Peaches are high in antioxidant vitamins A and C which are both important for skin and eye health, and a strong immune system, as well as several phenolic compounds, including anthocyanins, known for anti-inflammatory properties. One large peach is 88% water and only 68 calories with a surprising 2 g of protein, and 10% each of your fiber and potassium DVs. Interestingly, white-fleshed peaches have an antioxidant content up to 6 times higher than that of peaches with yellow flesh!
With more than 100 known varietals, fresh basil comes in many shapes, sizes, colors, aromas and flavors that enhance many dishes, but is most notable to Italian and southeast Asian cuisines. Basil has anti-inflammatory and antibacterial properties, as well as a high content of antioxidant rosmarinic acid, helps prevent cell damage from free radicals. Among the herbs, basil (and coriander/cilantro) contains the highest amounts of beta-carotene and beta-cryptoxanthin (carotenoids), as well as lutein and zeaxanthin.
Lemon zest might seem like an afterthought, but it’s nutritional benefits are mighty. Studies have shown that regular moderate intake of soluble pectin fiber — found predominantly in the peel — promotes long-lasting fullness, can lower cholesterol and triglyceride levels, and decreases risk of atherosclerosis, heart disease and diabetes. The phytochemical called limonene is concentrated in citrus fruit, also richly in the peel, is currently being studied as anti-carcinogenic, specifically its potential to prevent cell growth and spread of human colon, breast cancer, and squamous cell skin cancers.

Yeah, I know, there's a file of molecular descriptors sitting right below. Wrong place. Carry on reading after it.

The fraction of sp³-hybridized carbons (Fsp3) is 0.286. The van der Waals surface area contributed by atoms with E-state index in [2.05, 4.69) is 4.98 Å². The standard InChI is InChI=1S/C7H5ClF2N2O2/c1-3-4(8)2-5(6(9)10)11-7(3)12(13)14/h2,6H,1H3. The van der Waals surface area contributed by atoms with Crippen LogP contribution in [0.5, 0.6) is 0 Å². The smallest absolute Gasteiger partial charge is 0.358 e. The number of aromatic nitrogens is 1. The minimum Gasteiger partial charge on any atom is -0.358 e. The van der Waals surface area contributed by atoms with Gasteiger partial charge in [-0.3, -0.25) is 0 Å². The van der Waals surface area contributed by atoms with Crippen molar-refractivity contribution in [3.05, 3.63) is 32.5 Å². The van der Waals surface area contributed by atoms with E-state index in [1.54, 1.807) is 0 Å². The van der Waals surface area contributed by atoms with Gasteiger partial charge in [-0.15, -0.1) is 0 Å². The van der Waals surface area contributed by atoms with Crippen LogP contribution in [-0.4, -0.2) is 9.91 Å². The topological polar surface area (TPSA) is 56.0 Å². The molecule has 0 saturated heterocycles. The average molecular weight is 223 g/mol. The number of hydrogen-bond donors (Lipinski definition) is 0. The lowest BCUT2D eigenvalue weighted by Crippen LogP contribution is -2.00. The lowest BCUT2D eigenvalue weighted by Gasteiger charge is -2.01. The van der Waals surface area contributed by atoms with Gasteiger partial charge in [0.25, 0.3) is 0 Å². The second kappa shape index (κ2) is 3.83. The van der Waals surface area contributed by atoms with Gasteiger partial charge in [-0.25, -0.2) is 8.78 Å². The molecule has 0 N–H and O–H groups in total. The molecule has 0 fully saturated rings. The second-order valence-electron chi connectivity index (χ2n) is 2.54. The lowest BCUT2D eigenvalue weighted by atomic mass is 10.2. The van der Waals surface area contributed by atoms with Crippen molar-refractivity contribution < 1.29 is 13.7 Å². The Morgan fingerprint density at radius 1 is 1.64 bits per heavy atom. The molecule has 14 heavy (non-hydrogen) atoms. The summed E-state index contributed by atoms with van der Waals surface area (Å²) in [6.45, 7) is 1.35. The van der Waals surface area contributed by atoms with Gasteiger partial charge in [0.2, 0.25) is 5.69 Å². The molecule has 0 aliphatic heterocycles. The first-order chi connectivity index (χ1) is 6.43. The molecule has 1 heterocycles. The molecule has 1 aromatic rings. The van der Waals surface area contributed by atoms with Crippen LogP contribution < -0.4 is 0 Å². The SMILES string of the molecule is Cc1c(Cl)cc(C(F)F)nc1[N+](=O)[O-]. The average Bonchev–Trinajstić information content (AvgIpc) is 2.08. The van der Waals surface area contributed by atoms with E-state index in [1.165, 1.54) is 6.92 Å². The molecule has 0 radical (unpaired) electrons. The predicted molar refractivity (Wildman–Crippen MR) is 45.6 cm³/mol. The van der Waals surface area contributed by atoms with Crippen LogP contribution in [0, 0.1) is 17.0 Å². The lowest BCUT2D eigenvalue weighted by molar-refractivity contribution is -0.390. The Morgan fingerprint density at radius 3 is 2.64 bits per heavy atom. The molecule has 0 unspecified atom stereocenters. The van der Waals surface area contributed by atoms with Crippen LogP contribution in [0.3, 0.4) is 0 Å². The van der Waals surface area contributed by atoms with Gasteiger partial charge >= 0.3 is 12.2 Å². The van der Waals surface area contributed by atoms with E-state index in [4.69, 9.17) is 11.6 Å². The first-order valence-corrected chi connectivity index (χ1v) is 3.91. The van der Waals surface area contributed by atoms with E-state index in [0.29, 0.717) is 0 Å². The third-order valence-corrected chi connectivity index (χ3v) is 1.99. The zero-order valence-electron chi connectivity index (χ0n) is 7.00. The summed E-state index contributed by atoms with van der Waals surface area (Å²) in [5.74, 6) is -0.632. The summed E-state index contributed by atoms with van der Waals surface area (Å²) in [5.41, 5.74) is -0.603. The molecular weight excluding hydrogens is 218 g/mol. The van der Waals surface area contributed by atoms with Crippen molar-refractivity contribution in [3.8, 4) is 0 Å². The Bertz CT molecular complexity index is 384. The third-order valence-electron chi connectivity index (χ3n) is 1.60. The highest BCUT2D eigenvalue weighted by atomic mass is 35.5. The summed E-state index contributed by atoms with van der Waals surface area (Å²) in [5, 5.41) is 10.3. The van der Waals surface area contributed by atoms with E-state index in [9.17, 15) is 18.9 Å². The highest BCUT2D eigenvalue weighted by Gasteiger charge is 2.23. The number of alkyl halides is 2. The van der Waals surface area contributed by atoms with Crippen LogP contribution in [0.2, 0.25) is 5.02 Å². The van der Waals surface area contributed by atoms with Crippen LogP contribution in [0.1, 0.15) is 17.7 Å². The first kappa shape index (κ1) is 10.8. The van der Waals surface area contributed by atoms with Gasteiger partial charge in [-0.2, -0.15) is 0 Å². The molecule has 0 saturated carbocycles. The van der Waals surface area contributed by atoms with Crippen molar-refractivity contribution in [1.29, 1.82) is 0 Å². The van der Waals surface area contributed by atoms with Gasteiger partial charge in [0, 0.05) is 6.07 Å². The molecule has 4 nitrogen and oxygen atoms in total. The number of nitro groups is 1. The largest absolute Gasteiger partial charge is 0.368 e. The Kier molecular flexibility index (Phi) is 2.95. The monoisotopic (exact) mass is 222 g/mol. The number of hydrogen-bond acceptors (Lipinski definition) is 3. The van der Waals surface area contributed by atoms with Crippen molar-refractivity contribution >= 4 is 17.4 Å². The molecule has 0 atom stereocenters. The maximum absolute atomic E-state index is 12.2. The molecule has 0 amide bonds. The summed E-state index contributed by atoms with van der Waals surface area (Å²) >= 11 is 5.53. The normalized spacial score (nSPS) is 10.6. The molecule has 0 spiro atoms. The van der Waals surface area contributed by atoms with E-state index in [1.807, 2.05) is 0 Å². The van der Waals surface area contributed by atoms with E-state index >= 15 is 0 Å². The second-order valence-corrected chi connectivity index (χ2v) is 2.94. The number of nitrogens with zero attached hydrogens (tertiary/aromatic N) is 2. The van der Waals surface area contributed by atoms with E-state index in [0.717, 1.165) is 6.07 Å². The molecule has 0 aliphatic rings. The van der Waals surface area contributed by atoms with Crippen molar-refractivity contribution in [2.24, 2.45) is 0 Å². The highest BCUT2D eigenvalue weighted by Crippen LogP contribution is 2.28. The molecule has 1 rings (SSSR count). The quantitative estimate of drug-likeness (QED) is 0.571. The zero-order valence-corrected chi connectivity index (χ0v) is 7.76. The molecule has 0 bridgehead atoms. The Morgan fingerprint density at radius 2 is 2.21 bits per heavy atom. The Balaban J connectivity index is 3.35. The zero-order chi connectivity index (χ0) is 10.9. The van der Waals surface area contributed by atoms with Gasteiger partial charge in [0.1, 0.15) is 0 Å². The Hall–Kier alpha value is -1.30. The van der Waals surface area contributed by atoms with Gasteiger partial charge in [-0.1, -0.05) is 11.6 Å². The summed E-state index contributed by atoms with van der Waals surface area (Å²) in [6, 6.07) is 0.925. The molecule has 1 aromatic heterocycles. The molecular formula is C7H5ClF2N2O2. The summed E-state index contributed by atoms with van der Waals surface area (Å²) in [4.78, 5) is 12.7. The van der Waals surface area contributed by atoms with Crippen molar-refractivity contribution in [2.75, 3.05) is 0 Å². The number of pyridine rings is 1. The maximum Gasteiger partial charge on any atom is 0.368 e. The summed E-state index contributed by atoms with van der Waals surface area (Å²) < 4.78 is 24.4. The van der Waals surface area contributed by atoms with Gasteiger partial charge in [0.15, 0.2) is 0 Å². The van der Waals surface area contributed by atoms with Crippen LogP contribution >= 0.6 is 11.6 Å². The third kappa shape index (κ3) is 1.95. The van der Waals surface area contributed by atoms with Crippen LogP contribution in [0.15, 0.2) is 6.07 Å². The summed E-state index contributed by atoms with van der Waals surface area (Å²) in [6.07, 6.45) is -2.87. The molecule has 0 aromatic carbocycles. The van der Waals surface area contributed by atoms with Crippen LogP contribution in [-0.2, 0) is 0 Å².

Read about the plentiful nutritional benefits of whole grain Atta flour in this previous post.
This cake is really quite simple, and is a celebration of the high season. It pulls together quickly and bakes in less than 30 minutes. We enjoy it as dessert after supper, but I could imagine it passing gracefully as a decadent breakfast or part of a summery brunch spread.
The peaches are ripe, the basil plants overfloweth, and if you ask me, any day is perfect for cake!
p.s. I solemnly swear to some day make this with ripe nectarines, and am confident it will be a magnificent smash.
Tell me… I heard the peach crop was blunted by some funky weather earlier this year — are you having difficulty finding them at your markets? To be on the safe side, I’m stocking up now!
- 2 1/2 cups whole wheat pastry or Atta flour
- 1 Tbsp baking powder
- 1/2 cup granulated sugar (see HGN Notes for substitutions)
- 1/2 tsp salt
- 2 large eggs
- 1 cup buttermilk (see HGN Notes)
- 1/4 cup unsalted butter, melted and cooled slightly (or melted coconut oil)
- zest of 2 large lemons
- 1/4 to 1/2 cup fresh basil leaves, sliced into thin ribbons (chiffonade) or chopped